Discrimination settlements have been costly for KC residents
08/25/2014 4:01 PM
08/25/2014 4:01 PM
Ponder this fact for a moment: In the last three years, Kansas City has paid out at least $6.2 million — a whopping figure —to end age, race or gender discrimination lawsuits by former city employees.
That’s a lot of revenue diverted from the need to provide basic services to residents, as Mayor Sly James conceded earlier this year.
The city needs to do a better job of laying off or firing its employees, or reorganizing agency functions at 12th and Oak streets. While personnel-related lawsuits are common in the private and public sectors, what makes this string of legal maneuvers sting so badly is that they have been successful.
City Manager Troy Schulte has been in charge, either as budget officer or in his current role, during these troubles. He should be held accountable by James, the City Council and Kansas Citians in dramatically reducing the chances of successful lawsuits in the future.
Schulte should get help from the city’s top legal and human resources officials for making sure the proper personnel policies are in place and are followed.
The city manager recently acknowledged that the lawsuits have cost the city precious revenue. He said, however, that the reorganization of the prosecutor’s office and the release of a Water Services Department employee — accounting for eight of the settled lawsuits — have led to upgrades in services to residents. For example, the water agency provided quicker answers to customers after a personnel change was made there.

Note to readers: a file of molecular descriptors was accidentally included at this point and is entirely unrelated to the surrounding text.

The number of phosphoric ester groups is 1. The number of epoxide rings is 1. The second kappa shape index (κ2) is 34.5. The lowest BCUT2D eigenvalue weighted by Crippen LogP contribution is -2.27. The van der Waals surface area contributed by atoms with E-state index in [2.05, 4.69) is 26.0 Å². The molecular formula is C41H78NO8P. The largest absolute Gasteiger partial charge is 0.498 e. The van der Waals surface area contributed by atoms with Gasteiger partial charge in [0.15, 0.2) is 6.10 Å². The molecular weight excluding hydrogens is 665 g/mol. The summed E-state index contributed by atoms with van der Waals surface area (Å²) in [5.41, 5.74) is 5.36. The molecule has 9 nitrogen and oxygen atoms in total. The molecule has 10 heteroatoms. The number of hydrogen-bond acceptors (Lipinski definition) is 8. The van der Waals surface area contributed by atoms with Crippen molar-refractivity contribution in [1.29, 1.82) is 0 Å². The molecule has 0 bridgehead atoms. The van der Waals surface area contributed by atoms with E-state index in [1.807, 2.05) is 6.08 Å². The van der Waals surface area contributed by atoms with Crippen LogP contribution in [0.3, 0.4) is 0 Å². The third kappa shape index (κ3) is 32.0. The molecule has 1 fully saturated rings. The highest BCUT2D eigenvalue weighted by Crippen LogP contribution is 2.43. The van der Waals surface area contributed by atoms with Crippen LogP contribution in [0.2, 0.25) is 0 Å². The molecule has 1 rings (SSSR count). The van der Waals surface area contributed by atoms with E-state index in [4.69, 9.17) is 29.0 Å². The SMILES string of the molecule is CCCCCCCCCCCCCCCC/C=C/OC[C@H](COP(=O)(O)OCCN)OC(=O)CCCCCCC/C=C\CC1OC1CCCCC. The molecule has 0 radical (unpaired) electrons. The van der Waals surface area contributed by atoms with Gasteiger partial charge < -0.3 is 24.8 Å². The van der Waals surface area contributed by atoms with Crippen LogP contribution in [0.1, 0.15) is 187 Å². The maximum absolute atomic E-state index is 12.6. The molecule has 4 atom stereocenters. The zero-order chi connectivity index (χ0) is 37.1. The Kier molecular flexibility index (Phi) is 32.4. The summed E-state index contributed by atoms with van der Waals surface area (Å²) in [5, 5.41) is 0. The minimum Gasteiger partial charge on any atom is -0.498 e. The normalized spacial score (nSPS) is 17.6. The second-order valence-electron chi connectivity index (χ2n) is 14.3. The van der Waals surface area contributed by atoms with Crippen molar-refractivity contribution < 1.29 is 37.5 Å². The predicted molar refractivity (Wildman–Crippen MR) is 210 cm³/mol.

So far, James and other council members have supported efforts by Schulte to instill what he calls a new “culture” at City Hall. But they must pay more attention to the costs of these suits.
Schulte said in an interview that, for too long, some city employees have felt entitled to certain jobs with the city.
“Those days are over,” he said. “We can’t afford that kind of approach.” Reorganizing city agencies or putting people in new jobs is a way to use city funds better, he said. But the costs of settling the lawsuits illustrate the downfall of an aggressive approach to changing the way City Hall does business.
In most cases, city officials like Schulte claim they have done all they can to follow the law while laying off or moving around workers who eventually have filed suits against the city.
The results of those legal challenges to the city’s actions, however, illustrate that Schulte and others continue to fall short of properly carrying out these crucial personnel decisions.
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